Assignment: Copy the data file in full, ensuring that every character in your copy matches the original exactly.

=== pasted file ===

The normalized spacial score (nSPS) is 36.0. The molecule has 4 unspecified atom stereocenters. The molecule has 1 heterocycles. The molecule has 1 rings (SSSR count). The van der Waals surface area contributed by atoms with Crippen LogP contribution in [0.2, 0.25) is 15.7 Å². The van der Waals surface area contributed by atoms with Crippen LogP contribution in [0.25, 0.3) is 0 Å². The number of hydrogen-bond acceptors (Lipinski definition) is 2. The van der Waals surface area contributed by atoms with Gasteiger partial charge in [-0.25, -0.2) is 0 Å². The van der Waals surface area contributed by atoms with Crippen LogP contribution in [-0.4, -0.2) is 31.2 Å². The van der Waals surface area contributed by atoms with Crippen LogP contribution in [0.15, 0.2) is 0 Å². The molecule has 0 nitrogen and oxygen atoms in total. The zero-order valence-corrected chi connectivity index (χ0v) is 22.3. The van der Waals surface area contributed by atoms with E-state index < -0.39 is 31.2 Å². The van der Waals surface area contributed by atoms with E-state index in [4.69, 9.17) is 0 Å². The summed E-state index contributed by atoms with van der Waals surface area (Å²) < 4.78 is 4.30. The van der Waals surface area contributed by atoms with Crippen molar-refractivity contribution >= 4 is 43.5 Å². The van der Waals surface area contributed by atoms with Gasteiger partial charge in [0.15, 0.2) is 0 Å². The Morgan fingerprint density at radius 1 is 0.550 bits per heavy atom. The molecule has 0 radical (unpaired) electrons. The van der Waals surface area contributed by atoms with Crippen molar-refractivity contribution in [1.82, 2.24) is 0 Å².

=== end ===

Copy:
The normalized spacial score (nSPS) is 36.0. The molecule has 4 unspecified atom stereocenters. The molecule has 1 heterocycles. The molecule has 1 rings (SSSR count). The van der Waals surface area contributed by atoms with Crippen LogP contribution in [0.2, 0.25) is 15.7 Å². The van der Waals surface area contributed by atoms with Crippen LogP contribution in [0.25, 0.3) is 0 Å². The number of hydrogen-bond acceptors (Lipinski definition) is 2. The van der Waals surface area contributed by atoms with Gasteiger partial charge in [-0.25, -0.2) is 0 Å². The van der Waals surface area contributed by atoms with Crippen LogP contribution in [-0.4, -0.2) is 31.2 Å². The van der Waals surface area contributed by atoms with Crippen LogP contribution in [0.15, 0.2) is 0 Å². The molecule has 0 nitrogen and oxygen atoms in total. The zero-order valence-corrected chi connectivity index (χ0v) is 22.3. The van der Waals surface area contributed by atoms with E-state index < -0.39 is 31.2 Å². The van der Waals surface area contributed by atoms with E-state index in [4.69, 9.17) is 0 Å². The summed E-state index contributed by atoms with van der Waals surface area (Å²) < 4.78 is 4.30. The van der Waals surface area contributed by atoms with Crippen molar-refractivity contribution >= 4 is 43.5 Å². The van der Waals surface area contributed by atoms with Gasteiger partial charge in [0.15, 0.2) is 0 Å². The Morgan fingerprint density at radius 1 is 0.550 bits per heavy atom. The molecule has 0 radical (unpaired) electrons. The van der Waals surface area contributed by atoms with Crippen molar-refractivity contribution in [1.82, 2.24) is 0 Å².